On This Date: Dolly Parton & Sylvester Stallone’s Movie ‘Rhinestone’ Was Released… And Completely Flopped

Dolly Parton country music
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We all know Dolly Parton as arguably the most beloved figure in all of country music (Willie Nelson up there too).

However, for those of us born within the past 20-30 years, many may not know that she was a bit of a movie star as well.

I mean c’mon, her movies 9 to 5, Steel Magnolias, The Best Little Whorehouse in Texas, Joyful Noise, and more were absolute fan favorites, and are still beloved by movie watchers and country fans alike to this date.

With that being said, there was one movie in particular that was supposed to be one of Dolly’s all-time greats, but turned into a complete flop…

And it was no other than Rhinestone, which was released on this date back in 1984.

The movie had an all-star cast, considering Dolly and Sylvester Stallone, arguably the most popular actor in America at the time, were starring in it, along with Richard Farnsworth and Ron Leibman.

Rhinestone was based off the 1975 Larry Weiss hit “Rhinestone Cowboy,” about a country singer named Jake Farris (Dolly Parton), who performs at an “urban cowboy” like nightclub in New York City, and bets her manager Freddie that she could turn anybody into a country music star.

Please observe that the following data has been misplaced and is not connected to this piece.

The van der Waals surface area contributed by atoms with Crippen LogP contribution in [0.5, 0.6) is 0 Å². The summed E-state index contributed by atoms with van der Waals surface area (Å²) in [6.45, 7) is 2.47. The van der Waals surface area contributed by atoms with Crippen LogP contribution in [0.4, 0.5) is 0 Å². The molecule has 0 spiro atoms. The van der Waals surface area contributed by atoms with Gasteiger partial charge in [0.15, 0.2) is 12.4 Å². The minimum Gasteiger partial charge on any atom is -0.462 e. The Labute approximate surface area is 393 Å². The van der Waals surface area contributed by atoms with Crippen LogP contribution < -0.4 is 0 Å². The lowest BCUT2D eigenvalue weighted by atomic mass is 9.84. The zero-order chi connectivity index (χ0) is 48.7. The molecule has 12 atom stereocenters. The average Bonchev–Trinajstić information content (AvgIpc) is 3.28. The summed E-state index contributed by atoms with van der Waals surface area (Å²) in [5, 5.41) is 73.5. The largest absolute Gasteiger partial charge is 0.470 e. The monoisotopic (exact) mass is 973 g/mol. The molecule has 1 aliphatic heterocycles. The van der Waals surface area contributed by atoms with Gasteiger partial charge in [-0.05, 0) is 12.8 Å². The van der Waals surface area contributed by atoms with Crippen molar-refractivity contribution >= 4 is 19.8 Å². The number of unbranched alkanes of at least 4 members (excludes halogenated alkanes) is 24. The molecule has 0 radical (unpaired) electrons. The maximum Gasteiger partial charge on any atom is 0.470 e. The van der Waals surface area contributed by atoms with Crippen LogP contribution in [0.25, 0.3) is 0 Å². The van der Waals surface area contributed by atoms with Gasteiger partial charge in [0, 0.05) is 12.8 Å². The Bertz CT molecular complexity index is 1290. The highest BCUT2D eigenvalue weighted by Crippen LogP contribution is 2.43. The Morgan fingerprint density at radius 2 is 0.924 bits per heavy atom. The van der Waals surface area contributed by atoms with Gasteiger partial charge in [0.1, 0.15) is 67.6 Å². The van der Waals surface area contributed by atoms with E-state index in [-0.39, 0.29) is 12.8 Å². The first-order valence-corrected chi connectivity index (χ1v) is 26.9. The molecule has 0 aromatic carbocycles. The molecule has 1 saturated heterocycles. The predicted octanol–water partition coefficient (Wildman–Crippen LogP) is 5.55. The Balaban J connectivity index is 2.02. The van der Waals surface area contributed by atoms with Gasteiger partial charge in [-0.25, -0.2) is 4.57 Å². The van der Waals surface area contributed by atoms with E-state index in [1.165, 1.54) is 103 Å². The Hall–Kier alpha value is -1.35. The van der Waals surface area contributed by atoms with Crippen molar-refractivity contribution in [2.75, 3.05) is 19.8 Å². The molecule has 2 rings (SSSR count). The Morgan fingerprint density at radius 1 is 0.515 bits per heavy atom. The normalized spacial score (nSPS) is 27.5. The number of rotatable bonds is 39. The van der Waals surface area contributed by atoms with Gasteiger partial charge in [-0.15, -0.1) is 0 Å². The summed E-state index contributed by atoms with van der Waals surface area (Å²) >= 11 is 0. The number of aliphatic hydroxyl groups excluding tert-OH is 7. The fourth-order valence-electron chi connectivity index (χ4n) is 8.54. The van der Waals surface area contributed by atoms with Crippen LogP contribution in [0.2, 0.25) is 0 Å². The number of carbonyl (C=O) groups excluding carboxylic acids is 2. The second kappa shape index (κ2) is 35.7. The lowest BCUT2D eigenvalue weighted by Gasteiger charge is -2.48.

Then comes Nick (Sylvester Stallone), a New York taxicab driver that Freddie picks out for Jake to turn into a star.

The movie received a lot of hype considering the cast, but ultimately was a complete flop, bringing in only $21 million from the box office.

The movie also won two Golden Raspberry Awards (pretty much “Your movie was the worst this year” awards), with Worst Actor (Sylvester Stallone), and Worst Original Song (“Drinkenstein”).

However, Rhinestone wasn’t a complete bust, as it produced two number one hits for Dolly with “Tennessee Homesick Blues” and “God Won’t Get You” off the soundtrack.

“Tennessee Homesick Blues”

Although the movie was a bust, it sparked a new friendship between Dolly and Stallone.

She told Smooth Radio Back in 1984:

“When I met him, I loved him instantly. I think we just struck up a wonderful lasting friendship. I loved his energy and personality. He was very protective of me…

I was really impressed with him, because I wondered myself, because of the role he played, if he would be funny. If he really could do comedy. And he had me laughing, I couldn’t even do my scenes- they just left my laughing in, because I was laughing in places I wasn’t supposed to. 

I was supposed to be acting. He absolutely tickled me to death. He’s a crazy person.”

Dolly and Sly… what a team. I mean, you almost don’t know how it flopped so bad, even by cheesy ’80s movie standards.

“God Won’t Get You”

A beer bottle on a dock



A beer bottle on a dock